However, bacitracin can still cause GI upset when it is consumed, so we do not recommend applying it to an area that your pup can lick.

Can I Treat My Dog’s Wound At Home?

Any significant wounds that are more invasive than a small scratch or abrasion should always be checked out by a veterinarian.

Minor wounds can typically be cared for at home with simple treatment options, but you should always seek veterinary care if there are any signs of developing infection.

Some of the best ways to care for minor cuts and scrapes on your dog’s skin at home include:

Trimming The Hair

The best way to gauge the severity of a dog’s wound is by trimming the fur in the area.

Shaving the fur around a wound can not only offer you a good look at the wound itself, but it can allow you to examine the surrounding area for any signs of infection or additional trauma.

In general, it’s best to trim up to 2 inches around the entire wound.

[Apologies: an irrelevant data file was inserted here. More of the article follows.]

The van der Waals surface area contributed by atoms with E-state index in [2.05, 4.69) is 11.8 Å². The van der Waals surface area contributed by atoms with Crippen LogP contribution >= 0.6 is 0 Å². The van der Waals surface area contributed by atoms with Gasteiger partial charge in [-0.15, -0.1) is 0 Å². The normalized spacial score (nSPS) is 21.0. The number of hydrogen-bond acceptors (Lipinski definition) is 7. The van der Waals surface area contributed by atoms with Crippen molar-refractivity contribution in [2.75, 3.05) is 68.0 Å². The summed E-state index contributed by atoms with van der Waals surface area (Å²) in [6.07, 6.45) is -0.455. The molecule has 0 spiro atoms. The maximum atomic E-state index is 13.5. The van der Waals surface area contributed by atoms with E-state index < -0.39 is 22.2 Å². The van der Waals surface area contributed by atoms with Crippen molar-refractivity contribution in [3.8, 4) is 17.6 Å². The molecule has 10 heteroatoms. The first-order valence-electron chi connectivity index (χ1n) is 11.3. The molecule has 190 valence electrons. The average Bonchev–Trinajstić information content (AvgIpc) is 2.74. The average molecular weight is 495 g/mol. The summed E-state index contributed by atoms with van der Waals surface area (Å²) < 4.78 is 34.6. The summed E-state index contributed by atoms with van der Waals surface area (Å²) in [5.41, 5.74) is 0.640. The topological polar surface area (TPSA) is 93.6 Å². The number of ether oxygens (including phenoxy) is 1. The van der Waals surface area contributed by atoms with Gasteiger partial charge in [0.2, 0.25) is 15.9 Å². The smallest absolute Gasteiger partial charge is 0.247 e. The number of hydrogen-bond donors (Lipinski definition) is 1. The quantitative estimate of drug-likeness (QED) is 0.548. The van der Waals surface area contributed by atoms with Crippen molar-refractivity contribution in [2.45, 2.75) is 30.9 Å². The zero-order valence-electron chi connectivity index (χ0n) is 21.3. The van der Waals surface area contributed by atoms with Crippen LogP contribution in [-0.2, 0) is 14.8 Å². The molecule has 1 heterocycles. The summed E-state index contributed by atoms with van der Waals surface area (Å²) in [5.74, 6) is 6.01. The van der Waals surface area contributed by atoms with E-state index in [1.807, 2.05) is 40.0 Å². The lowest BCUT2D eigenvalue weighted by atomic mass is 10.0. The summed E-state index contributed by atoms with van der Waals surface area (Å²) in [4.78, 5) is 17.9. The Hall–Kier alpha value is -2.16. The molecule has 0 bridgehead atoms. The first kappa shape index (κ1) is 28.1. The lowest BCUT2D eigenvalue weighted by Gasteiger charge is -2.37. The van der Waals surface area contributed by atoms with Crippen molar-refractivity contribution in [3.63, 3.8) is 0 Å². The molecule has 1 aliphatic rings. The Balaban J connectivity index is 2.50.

Cleaning The Wound

Dogs are exposed to many different forms of bacteria each day, so it’s important to clean the wound as soon as you notice it.

An initial cleaning of the area can banish any bacteria from immediately entering the compromised tissue, as well as offering you a clean slate for treatment going forward.

One of the best wound cleaning agents for dogs is diluted chlorhexidine, which can be found at most drug stores.

Keeping It Dry And Clean

Once you have been made aware of your dog’s wound, it’s important to keep it as clean as possible going forward.

You can do this by cleaning the wound once daily until it heals, or cleaning the area of any collected dirt or debris when it is present.

Monitoring The Wound Closely

One of the most important steps in caring for a dog’s wound at home is close monitoring of the area.

We suggest monitoring the wound daily in search of any sign of irritation or infection, as this can allow you to seek veterinary care quickly if there are any signs of concern.

Final Thoughts

As you can see, Neosporin is not the best option when it comes to treating wounds on our canine friends.

Be sure to review the information we discussed above about appropriate treatment options, and to always seek veterinary care when needed.